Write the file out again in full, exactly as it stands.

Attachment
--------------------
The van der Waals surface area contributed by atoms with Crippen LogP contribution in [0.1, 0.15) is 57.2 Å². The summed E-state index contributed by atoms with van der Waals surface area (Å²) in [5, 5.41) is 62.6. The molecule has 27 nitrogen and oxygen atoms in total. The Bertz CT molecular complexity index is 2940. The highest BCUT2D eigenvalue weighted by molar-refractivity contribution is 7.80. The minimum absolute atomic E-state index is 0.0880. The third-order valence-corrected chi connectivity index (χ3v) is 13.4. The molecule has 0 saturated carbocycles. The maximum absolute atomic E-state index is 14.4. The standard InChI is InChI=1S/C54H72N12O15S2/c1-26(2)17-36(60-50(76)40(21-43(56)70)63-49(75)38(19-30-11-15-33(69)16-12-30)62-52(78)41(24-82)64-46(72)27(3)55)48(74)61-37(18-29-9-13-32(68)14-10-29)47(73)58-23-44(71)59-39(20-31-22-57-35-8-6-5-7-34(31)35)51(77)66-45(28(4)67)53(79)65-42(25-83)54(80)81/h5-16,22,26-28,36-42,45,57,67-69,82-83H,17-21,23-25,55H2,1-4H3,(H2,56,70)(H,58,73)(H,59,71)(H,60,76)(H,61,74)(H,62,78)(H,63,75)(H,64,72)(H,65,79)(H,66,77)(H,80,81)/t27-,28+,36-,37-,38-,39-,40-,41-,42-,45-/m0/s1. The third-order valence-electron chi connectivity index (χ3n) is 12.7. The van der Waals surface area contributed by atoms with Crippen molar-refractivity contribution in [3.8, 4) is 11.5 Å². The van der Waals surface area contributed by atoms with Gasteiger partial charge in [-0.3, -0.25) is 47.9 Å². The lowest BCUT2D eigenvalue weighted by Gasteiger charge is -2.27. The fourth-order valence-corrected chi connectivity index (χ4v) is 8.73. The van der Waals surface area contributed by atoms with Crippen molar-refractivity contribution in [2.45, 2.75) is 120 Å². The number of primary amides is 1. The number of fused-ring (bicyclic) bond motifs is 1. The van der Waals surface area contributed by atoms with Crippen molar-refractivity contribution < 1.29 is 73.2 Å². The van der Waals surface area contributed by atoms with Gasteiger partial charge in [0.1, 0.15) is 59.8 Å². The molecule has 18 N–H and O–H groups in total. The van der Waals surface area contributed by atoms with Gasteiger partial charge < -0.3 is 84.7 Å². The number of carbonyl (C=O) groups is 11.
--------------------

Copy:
The van der Waals surface area contributed by atoms with Crippen LogP contribution in [0.1, 0.15) is 57.2 Å². The summed E-state index contributed by atoms with van der Waals surface area (Å²) in [5, 5.41) is 62.6. The molecule has 27 nitrogen and oxygen atoms in total. The Bertz CT molecular complexity index is 2940. The highest BCUT2D eigenvalue weighted by molar-refractivity contribution is 7.80. The minimum absolute atomic E-state index is 0.0880. The third-order valence-corrected chi connectivity index (χ3v) is 13.4. The molecule has 0 saturated carbocycles. The maximum absolute atomic E-state index is 14.4. The standard InChI is InChI=1S/C54H72N12O15S2/c1-26(2)17-36(60-50(76)40(21-43(56)70)63-49(75)38(19-30-11-15-33(69)16-12-30)62-52(78)41(24-82)64-46(72)27(3)55)48(74)61-37(18-29-9-13-32(68)14-10-29)47(73)58-23-44(71)59-39(20-31-22-57-35-8-6-5-7-34(31)35)51(77)66-45(28(4)67)53(79)65-42(25-83)54(80)81/h5-16,22,26-28,36-42,45,57,67-69,82-83H,17-21,23-25,55H2,1-4H3,(H2,56,70)(H,58,73)(H,59,71)(H,60,76)(H,61,74)(H,62,78)(H,63,75)(H,64,72)(H,65,79)(H,66,77)(H,80,81)/t27-,28+,36-,37-,38-,39-,40-,41-,42-,45-/m0/s1. The third-order valence-electron chi connectivity index (χ3n) is 12.7. The van der Waals surface area contributed by atoms with Crippen molar-refractivity contribution in [3.8, 4) is 11.5 Å². The van der Waals surface area contributed by atoms with Gasteiger partial charge in [-0.3, -0.25) is 47.9 Å². The lowest BCUT2D eigenvalue weighted by Gasteiger charge is -2.27. The fourth-order valence-corrected chi connectivity index (χ4v) is 8.73. The van der Waals surface area contributed by atoms with Crippen molar-refractivity contribution in [2.45, 2.75) is 120 Å². The number of primary amides is 1. The number of fused-ring (bicyclic) bond motifs is 1. The van der Waals surface area contributed by atoms with Crippen molar-refractivity contribution < 1.29 is 73.2 Å². The van der Waals surface area contributed by atoms with Gasteiger partial charge in [0.1, 0.15) is 59.8 Å². The molecule has 18 N–H and O–H groups in total. The van der Waals surface area contributed by atoms with Gasteiger partial charge < -0.3 is 84.7 Å². The number of carbonyl (C=O) groups is 11.